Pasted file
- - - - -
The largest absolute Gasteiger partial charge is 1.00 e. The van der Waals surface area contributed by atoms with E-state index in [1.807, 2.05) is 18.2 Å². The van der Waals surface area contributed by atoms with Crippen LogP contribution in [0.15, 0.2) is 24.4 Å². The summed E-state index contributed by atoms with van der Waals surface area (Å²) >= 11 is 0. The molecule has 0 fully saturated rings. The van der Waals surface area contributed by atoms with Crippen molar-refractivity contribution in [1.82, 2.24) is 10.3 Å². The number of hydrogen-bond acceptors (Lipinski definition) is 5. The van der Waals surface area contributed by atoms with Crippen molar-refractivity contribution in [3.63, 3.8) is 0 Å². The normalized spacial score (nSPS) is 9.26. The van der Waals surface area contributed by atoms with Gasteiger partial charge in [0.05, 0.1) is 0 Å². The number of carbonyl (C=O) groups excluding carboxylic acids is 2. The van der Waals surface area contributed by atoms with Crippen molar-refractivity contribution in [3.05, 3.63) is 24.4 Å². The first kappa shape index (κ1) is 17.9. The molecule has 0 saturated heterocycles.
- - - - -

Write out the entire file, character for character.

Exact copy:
The largest absolute Gasteiger partial charge is 1.00 e. The van der Waals surface area contributed by atoms with E-state index in [1.807, 2.05) is 18.2 Å². The van der Waals surface area contributed by atoms with Crippen LogP contribution in [0.15, 0.2) is 24.4 Å². The summed E-state index contributed by atoms with van der Waals surface area (Å²) >= 11 is 0. The molecule has 0 fully saturated rings. The van der Waals surface area contributed by atoms with Crippen molar-refractivity contribution in [1.82, 2.24) is 10.3 Å². The number of hydrogen-bond acceptors (Lipinski definition) is 5. The van der Waals surface area contributed by atoms with Crippen molar-refractivity contribution in [3.63, 3.8) is 0 Å². The normalized spacial score (nSPS) is 9.26. The van der Waals surface area contributed by atoms with Gasteiger partial charge in [0.05, 0.1) is 0 Å². The number of carbonyl (C=O) groups excluding carboxylic acids is 2. The van der Waals surface area contributed by atoms with Crippen molar-refractivity contribution in [3.05, 3.63) is 24.4 Å². The first kappa shape index (κ1) is 17.9. The molecule has 0 saturated heterocycles.